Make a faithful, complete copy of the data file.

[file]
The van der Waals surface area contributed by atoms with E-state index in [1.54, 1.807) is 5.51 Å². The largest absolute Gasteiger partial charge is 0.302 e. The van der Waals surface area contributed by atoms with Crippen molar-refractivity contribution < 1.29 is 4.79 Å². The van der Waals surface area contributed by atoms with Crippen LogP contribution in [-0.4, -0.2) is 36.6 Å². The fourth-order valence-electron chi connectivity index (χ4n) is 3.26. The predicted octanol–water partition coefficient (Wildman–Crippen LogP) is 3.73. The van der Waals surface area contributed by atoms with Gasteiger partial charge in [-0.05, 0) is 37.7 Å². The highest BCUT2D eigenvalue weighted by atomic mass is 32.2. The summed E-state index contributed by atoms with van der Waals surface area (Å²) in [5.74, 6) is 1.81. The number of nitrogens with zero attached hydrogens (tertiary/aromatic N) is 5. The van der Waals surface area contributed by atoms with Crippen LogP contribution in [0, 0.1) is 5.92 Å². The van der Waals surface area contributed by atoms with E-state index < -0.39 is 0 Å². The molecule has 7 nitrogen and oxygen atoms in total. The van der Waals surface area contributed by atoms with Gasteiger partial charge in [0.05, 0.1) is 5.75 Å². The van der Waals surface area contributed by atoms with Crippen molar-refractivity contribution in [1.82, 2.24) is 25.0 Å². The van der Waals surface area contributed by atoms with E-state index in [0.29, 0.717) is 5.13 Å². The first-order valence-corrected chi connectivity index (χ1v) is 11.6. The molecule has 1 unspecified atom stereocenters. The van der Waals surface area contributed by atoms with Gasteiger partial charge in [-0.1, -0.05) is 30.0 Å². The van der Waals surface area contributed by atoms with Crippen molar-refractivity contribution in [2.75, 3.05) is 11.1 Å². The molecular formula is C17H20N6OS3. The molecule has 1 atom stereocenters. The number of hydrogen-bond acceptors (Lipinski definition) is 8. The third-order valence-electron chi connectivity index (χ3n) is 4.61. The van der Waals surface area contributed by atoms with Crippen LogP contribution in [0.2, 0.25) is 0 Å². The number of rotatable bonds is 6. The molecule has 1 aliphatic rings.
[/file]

The van der Waals surface area contributed by atoms with E-state index in [1.54, 1.807) is 5.51 Å². The largest absolute Gasteiger partial charge is 0.302 e. The van der Waals surface area contributed by atoms with Crippen molar-refractivity contribution < 1.29 is 4.79 Å². The van der Waals surface area contributed by atoms with Crippen LogP contribution in [-0.4, -0.2) is 36.6 Å². The fourth-order valence-electron chi connectivity index (χ4n) is 3.26. The predicted octanol–water partition coefficient (Wildman–Crippen LogP) is 3.73. The van der Waals surface area contributed by atoms with Gasteiger partial charge in [-0.05, 0) is 37.7 Å². The highest BCUT2D eigenvalue weighted by atomic mass is 32.2. The summed E-state index contributed by atoms with van der Waals surface area (Å²) in [5.74, 6) is 1.81. The number of nitrogens with zero attached hydrogens (tertiary/aromatic N) is 5. The van der Waals surface area contributed by atoms with Crippen LogP contribution in [0, 0.1) is 5.92 Å². The van der Waals surface area contributed by atoms with E-state index < -0.39 is 0 Å². The molecule has 7 nitrogen and oxygen atoms in total. The van der Waals surface area contributed by atoms with Gasteiger partial charge in [0.05, 0.1) is 5.75 Å². The van der Waals surface area contributed by atoms with Crippen molar-refractivity contribution in [1.82, 2.24) is 25.0 Å². The van der Waals surface area contributed by atoms with E-state index in [0.29, 0.717) is 5.13 Å². The first-order valence-corrected chi connectivity index (χ1v) is 11.6. The molecule has 1 unspecified atom stereocenters. The van der Waals surface area contributed by atoms with Gasteiger partial charge in [-0.1, -0.05) is 30.0 Å². The van der Waals surface area contributed by atoms with Crippen molar-refractivity contribution in [2.75, 3.05) is 11.1 Å². The molecular formula is C17H20N6OS3. The molecule has 1 atom stereocenters. The number of hydrogen-bond acceptors (Lipinski definition) is 8. The third-order valence-electron chi connectivity index (χ3n) is 4.61. The van der Waals surface area contributed by atoms with Crippen LogP contribution in [0.2, 0.25) is 0 Å². The number of rotatable bonds is 6. The molecule has 1 aliphatic rings.